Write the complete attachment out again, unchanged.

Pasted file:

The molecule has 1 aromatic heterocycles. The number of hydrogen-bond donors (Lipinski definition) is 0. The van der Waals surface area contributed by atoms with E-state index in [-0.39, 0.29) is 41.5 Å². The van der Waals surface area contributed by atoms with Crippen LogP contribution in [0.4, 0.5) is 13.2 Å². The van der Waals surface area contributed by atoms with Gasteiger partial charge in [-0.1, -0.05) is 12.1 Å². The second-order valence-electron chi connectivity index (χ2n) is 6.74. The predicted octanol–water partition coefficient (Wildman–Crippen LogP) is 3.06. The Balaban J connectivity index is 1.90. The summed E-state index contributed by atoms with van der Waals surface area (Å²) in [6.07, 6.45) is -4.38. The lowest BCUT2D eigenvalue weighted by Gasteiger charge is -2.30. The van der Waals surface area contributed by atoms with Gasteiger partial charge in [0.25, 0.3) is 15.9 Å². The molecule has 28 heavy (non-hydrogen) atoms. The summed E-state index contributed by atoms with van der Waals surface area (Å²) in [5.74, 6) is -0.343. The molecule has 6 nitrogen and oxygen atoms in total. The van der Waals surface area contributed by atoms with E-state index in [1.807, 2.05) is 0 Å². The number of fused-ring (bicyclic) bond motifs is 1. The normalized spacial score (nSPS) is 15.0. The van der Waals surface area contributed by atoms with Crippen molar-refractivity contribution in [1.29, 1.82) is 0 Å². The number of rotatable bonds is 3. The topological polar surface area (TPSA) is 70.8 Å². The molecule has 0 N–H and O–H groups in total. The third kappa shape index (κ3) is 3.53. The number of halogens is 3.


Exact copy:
The molecule has 1 aromatic heterocycles. The number of hydrogen-bond donors (Lipinski definition) is 0. The van der Waals surface area contributed by atoms with E-state index in [-0.39, 0.29) is 41.5 Å². The van der Waals surface area contributed by atoms with Crippen LogP contribution in [0.4, 0.5) is 13.2 Å². The van der Waals surface area contributed by atoms with Gasteiger partial charge in [-0.1, -0.05) is 12.1 Å². The second-order valence-electron chi connectivity index (χ2n) is 6.74. The predicted octanol–water partition coefficient (Wildman–Crippen LogP) is 3.06. The Balaban J connectivity index is 1.90. The summed E-state index contributed by atoms with van der Waals surface area (Å²) in [6.07, 6.45) is -4.38. The lowest BCUT2D eigenvalue weighted by Gasteiger charge is -2.30. The van der Waals surface area contributed by atoms with Gasteiger partial charge in [0.25, 0.3) is 15.9 Å². The molecule has 28 heavy (non-hydrogen) atoms. The summed E-state index contributed by atoms with van der Waals surface area (Å²) in [5.74, 6) is -0.343. The molecule has 6 nitrogen and oxygen atoms in total. The van der Waals surface area contributed by atoms with E-state index in [1.807, 2.05) is 0 Å². The number of fused-ring (bicyclic) bond motifs is 1. The normalized spacial score (nSPS) is 15.0. The van der Waals surface area contributed by atoms with Crippen molar-refractivity contribution in [1.29, 1.82) is 0 Å². The number of rotatable bonds is 3. The topological polar surface area (TPSA) is 70.8 Å². The molecule has 0 N–H and O–H groups in total. The third kappa shape index (κ3) is 3.53. The number of halogens is 3.